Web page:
• Steven Marsh

Peace–Peace Unlocks Provision, Abundance, and Restoration: a Reflection on Psalm 23

Psalm 23 is second only to John 3:16 as a most memorized passage in the Bible by Christians. “The Lord is my shepherd.” The word “Lord” could be read in an impersonal manner meaning master or owner. But in our text, it is personal. The Hebrew word translated “Lord” is Yahweh, which is the personal name of God. Yahweh is our shepherd, not some distant or nameless deity. And “shepherd” brings the personal and sovereign God of the universe into an immanent and engaging focus. James Luther Mays writes, “Although the use of shepherd as an image of God as sovereign over the people was well established in Israel, its use in a first person singular confession is unparalleled. It is the focus of the shepherd’s care on one person that gives the psalm such intimate force.”[1]

What is the disposition of the shepherd? In the Concise Oxford Dictionary, the word “disposition” is defined as “a person’s inherent qualities of mind and character.” The disposition of some people is to be negative and crabby. The disposition of God, our shepherd, is to do good and be merciful. “Surely goodness and mercy shall follow me all the days of my life, and I shall dwell in the house of the Lord my whole life long.”[2]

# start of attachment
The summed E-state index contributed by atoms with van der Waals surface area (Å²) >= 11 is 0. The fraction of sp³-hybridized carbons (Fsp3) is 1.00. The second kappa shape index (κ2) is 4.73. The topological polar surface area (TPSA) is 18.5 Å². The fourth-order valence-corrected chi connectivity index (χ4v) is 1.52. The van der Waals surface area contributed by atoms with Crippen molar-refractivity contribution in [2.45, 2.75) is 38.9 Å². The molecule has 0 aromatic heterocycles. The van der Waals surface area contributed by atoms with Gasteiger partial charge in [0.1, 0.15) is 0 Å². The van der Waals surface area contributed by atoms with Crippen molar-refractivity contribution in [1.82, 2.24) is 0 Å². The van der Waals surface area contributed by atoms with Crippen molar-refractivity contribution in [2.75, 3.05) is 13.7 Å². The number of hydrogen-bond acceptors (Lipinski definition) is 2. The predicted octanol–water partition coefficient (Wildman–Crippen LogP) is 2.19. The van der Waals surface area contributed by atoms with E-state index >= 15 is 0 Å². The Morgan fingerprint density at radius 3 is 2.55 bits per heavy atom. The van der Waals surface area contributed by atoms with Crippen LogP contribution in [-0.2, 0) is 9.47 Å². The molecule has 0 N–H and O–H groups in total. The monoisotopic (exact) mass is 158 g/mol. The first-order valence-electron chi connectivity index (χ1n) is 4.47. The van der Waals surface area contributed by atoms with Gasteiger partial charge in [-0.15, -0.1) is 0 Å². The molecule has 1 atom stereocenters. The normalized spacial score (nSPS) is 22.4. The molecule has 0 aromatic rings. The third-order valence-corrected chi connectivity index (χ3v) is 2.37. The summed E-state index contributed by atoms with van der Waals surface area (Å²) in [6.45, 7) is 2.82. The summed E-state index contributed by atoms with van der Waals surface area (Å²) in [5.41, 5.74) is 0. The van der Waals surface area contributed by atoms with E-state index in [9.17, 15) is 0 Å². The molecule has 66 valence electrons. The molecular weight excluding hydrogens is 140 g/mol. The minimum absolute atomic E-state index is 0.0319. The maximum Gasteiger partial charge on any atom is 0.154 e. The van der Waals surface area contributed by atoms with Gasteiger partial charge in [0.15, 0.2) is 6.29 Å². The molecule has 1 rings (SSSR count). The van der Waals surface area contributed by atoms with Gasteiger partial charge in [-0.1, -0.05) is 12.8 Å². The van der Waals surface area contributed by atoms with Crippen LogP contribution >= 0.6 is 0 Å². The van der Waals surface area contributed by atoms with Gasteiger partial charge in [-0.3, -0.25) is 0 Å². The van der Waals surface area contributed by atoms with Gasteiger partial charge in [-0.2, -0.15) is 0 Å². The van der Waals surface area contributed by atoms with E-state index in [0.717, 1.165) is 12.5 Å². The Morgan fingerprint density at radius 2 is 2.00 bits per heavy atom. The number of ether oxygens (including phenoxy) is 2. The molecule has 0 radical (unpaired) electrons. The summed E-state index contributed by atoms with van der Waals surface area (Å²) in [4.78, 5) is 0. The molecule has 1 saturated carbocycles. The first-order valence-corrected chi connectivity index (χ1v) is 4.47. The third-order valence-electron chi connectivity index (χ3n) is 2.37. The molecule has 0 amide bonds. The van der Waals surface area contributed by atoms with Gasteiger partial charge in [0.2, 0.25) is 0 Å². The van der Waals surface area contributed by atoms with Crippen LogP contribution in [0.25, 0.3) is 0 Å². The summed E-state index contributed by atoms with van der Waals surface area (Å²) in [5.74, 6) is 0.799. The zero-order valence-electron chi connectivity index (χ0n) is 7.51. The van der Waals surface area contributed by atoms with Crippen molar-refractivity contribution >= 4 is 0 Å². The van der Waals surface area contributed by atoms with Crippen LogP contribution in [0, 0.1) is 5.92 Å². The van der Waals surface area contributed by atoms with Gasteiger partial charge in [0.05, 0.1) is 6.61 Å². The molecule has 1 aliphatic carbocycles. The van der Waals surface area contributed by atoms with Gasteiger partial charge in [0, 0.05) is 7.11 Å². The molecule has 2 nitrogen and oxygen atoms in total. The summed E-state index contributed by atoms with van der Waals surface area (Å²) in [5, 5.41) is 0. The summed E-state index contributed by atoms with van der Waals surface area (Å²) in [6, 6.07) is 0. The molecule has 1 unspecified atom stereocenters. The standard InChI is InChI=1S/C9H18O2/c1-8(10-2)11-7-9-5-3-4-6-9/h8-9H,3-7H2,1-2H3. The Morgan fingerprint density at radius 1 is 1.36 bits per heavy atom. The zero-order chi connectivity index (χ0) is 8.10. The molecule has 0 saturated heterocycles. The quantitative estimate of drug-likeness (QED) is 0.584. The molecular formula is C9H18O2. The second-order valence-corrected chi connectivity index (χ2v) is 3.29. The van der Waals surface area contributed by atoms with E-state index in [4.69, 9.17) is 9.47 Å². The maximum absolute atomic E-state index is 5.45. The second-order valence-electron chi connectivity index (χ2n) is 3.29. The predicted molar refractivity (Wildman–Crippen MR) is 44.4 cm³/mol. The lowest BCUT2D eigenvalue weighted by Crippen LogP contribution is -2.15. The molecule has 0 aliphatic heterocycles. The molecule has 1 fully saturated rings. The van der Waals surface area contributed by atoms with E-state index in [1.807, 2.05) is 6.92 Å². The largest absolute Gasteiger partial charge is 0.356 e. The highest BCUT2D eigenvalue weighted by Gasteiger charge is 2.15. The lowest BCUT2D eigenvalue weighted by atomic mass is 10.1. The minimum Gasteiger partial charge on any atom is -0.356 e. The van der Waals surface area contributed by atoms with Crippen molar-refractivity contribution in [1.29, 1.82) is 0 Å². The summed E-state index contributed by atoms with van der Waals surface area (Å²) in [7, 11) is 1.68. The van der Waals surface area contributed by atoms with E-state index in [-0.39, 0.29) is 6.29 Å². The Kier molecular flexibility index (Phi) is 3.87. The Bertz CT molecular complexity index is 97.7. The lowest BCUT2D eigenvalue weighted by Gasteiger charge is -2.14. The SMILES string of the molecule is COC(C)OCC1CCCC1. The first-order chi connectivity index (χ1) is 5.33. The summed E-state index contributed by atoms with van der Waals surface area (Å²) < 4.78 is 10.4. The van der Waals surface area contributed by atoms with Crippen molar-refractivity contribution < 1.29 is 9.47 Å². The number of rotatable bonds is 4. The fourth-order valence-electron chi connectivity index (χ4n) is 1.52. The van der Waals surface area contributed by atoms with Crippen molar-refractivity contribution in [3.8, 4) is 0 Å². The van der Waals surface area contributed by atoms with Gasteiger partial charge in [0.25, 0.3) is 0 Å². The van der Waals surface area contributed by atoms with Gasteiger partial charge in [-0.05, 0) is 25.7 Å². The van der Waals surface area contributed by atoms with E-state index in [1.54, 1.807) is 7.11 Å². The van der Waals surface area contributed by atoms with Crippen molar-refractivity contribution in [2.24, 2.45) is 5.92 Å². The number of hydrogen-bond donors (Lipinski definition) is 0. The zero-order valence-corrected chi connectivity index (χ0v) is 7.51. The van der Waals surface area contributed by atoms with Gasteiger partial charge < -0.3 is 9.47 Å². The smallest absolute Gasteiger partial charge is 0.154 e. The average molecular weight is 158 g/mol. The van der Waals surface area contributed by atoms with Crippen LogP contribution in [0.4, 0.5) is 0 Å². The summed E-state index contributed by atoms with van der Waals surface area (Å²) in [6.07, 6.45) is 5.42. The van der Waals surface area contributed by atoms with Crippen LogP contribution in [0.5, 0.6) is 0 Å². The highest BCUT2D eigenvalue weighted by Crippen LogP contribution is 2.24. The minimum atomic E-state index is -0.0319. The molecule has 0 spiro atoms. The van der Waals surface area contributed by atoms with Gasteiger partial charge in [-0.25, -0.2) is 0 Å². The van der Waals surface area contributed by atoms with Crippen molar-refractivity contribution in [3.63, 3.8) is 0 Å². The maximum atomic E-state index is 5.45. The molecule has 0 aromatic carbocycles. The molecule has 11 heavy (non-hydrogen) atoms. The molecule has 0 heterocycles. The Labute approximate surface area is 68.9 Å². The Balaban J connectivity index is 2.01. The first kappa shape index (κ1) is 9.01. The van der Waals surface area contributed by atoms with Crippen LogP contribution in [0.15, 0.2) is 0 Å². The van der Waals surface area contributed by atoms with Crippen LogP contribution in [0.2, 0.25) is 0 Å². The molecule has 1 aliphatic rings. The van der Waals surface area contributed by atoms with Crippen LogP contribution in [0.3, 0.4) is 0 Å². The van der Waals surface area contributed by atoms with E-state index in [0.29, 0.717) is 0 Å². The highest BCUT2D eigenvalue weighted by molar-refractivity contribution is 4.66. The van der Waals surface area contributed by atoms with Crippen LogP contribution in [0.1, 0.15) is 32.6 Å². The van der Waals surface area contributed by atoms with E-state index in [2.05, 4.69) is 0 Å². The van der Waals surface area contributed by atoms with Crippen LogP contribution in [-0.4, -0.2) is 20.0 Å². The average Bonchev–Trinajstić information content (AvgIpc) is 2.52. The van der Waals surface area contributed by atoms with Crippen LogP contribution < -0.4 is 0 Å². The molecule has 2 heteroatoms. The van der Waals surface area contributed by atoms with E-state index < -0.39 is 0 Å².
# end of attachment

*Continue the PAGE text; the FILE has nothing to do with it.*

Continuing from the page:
The terms “goodness” and “mercy” refer to God’s inherent qualities of mind and character. God’s disposition is one of acting goodly and mercifully toward people. And given that human is undeserving this is an incredible gift…to receive goodness and mercy from God. The commitment of the shepherd is total. It’s not God giving us 80%, if we can come up with the remaining 20%.

At the age of 45, Michael May regained his sight. May was blinded at age three, and lived 42 years of his life without sight. In 1999, he was given the possibility to see again through what was at that time a revolutionary transplant surgery. When the doctors removed the surgical bandages from his eyes, May couldn’t perceive space or see height, distance, depth, or three-dimensional shapes. Michael May didn’t get discouraged by the long learning curve. He knew that learning to see again would involve not just the operation, but a lifelong quest to learn, grow, take risks, and change. As he left the hospital, May peppered his wife with questions: “What’s this? What’s that? Is that a step? Is that a flower? He rode elevators over and over again for the sheer pleasure of finding the hotel lobby after the ride. May played catch with his son, horribly missing many balls before he finally got the hang of it. He continued to struggle with his transition to the reality of sight. The transformation was slow. As a result, every day and even every failure seemed like a new opportunity for Michael May to learn, grow, and change.[3]